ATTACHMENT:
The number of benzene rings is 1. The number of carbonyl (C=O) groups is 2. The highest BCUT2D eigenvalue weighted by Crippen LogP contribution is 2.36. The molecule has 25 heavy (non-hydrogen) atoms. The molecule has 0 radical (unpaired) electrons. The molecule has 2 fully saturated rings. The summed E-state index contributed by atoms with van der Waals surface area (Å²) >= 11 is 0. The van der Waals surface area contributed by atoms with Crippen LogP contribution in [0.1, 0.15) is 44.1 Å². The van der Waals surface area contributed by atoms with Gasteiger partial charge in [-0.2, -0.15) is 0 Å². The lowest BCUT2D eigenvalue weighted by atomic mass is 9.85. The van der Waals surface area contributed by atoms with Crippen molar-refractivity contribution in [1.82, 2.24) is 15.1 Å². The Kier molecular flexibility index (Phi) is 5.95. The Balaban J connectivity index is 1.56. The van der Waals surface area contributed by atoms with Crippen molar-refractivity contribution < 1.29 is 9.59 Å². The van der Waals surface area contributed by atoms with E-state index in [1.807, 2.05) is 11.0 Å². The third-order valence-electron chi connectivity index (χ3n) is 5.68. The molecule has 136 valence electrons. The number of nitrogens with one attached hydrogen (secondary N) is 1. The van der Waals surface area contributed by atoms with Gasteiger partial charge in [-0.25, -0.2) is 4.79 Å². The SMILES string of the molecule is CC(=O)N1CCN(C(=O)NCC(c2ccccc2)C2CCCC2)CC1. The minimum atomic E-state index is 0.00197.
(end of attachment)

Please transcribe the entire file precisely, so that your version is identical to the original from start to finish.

The number of benzene rings is 1. The number of carbonyl (C=O) groups is 2. The highest BCUT2D eigenvalue weighted by Crippen LogP contribution is 2.36. The molecule has 25 heavy (non-hydrogen) atoms. The molecule has 0 radical (unpaired) electrons. The molecule has 2 fully saturated rings. The summed E-state index contributed by atoms with van der Waals surface area (Å²) >= 11 is 0. The van der Waals surface area contributed by atoms with Crippen LogP contribution in [0.1, 0.15) is 44.1 Å². The van der Waals surface area contributed by atoms with Gasteiger partial charge in [-0.2, -0.15) is 0 Å². The lowest BCUT2D eigenvalue weighted by atomic mass is 9.85. The van der Waals surface area contributed by atoms with Crippen molar-refractivity contribution in [1.82, 2.24) is 15.1 Å². The Kier molecular flexibility index (Phi) is 5.95. The Balaban J connectivity index is 1.56. The van der Waals surface area contributed by atoms with Crippen molar-refractivity contribution < 1.29 is 9.59 Å². The van der Waals surface area contributed by atoms with E-state index in [1.807, 2.05) is 11.0 Å². The third-order valence-electron chi connectivity index (χ3n) is 5.68. The molecule has 136 valence electrons. The number of nitrogens with one attached hydrogen (secondary N) is 1. The van der Waals surface area contributed by atoms with Gasteiger partial charge in [-0.25, -0.2) is 4.79 Å². The SMILES string of the molecule is CC(=O)N1CCN(C(=O)NCC(c2ccccc2)C2CCCC2)CC1. The minimum atomic E-state index is 0.00197.